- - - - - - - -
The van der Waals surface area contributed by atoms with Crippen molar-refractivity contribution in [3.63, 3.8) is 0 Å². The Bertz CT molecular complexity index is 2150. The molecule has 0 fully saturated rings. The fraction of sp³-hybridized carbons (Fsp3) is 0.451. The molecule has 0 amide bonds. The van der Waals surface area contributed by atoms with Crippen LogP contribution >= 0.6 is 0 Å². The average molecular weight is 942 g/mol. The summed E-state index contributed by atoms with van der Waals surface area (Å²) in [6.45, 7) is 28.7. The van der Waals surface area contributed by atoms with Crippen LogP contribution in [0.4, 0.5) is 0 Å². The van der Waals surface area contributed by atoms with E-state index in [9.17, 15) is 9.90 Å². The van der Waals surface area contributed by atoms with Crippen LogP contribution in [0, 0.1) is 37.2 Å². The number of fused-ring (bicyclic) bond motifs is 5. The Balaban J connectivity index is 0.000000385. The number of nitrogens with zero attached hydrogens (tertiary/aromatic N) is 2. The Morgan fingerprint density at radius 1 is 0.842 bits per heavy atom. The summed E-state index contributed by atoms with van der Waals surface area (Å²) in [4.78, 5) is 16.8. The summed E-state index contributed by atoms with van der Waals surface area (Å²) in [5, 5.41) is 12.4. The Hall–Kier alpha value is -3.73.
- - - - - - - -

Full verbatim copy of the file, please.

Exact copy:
The van der Waals surface area contributed by atoms with Crippen molar-refractivity contribution in [3.63, 3.8) is 0 Å². The Bertz CT molecular complexity index is 2150. The molecule has 0 fully saturated rings. The fraction of sp³-hybridized carbons (Fsp3) is 0.451. The molecule has 0 amide bonds. The van der Waals surface area contributed by atoms with Crippen LogP contribution >= 0.6 is 0 Å². The average molecular weight is 942 g/mol. The summed E-state index contributed by atoms with van der Waals surface area (Å²) in [6.45, 7) is 28.7. The van der Waals surface area contributed by atoms with Crippen LogP contribution in [0.4, 0.5) is 0 Å². The van der Waals surface area contributed by atoms with E-state index in [9.17, 15) is 9.90 Å². The van der Waals surface area contributed by atoms with Crippen LogP contribution in [0, 0.1) is 37.2 Å². The number of fused-ring (bicyclic) bond motifs is 5. The Balaban J connectivity index is 0.000000385. The number of nitrogens with zero attached hydrogens (tertiary/aromatic N) is 2. The Morgan fingerprint density at radius 1 is 0.842 bits per heavy atom. The summed E-state index contributed by atoms with van der Waals surface area (Å²) in [4.78, 5) is 16.8. The summed E-state index contributed by atoms with van der Waals surface area (Å²) in [5, 5.41) is 12.4. The Hall–Kier alpha value is -3.73.